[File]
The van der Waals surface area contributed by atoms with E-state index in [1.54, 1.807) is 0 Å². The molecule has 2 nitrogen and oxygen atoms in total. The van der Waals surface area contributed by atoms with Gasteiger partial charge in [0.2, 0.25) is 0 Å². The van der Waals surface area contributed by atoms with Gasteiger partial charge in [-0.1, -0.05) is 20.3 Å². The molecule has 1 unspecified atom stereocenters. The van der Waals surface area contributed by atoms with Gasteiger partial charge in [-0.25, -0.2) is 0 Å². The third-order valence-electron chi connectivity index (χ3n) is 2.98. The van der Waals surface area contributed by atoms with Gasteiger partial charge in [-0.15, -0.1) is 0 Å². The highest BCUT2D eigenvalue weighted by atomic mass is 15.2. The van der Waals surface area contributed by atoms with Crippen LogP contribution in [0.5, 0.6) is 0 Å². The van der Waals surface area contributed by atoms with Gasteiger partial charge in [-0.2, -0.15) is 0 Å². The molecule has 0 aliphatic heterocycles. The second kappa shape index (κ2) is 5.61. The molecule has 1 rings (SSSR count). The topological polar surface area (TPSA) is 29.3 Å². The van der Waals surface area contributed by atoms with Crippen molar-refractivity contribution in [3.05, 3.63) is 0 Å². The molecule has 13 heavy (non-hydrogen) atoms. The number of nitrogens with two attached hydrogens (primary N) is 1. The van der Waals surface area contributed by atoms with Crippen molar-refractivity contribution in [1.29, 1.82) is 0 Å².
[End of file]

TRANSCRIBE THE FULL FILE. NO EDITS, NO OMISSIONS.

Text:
The van der Waals surface area contributed by atoms with E-state index in [1.54, 1.807) is 0 Å². The molecule has 2 nitrogen and oxygen atoms in total. The van der Waals surface area contributed by atoms with Gasteiger partial charge in [0.2, 0.25) is 0 Å². The van der Waals surface area contributed by atoms with Gasteiger partial charge in [-0.1, -0.05) is 20.3 Å². The molecule has 1 unspecified atom stereocenters. The van der Waals surface area contributed by atoms with Gasteiger partial charge in [-0.25, -0.2) is 0 Å². The third-order valence-electron chi connectivity index (χ3n) is 2.98. The van der Waals surface area contributed by atoms with Gasteiger partial charge in [-0.15, -0.1) is 0 Å². The highest BCUT2D eigenvalue weighted by atomic mass is 15.2. The van der Waals surface area contributed by atoms with Crippen LogP contribution in [0.5, 0.6) is 0 Å². The van der Waals surface area contributed by atoms with Gasteiger partial charge in [-0.2, -0.15) is 0 Å². The molecule has 0 aliphatic heterocycles. The second kappa shape index (κ2) is 5.61. The molecule has 1 rings (SSSR count). The topological polar surface area (TPSA) is 29.3 Å². The van der Waals surface area contributed by atoms with Crippen molar-refractivity contribution in [3.05, 3.63) is 0 Å². The molecule has 13 heavy (non-hydrogen) atoms. The number of nitrogens with two attached hydrogens (primary N) is 1. The van der Waals surface area contributed by atoms with Crippen molar-refractivity contribution in [1.29, 1.82) is 0 Å².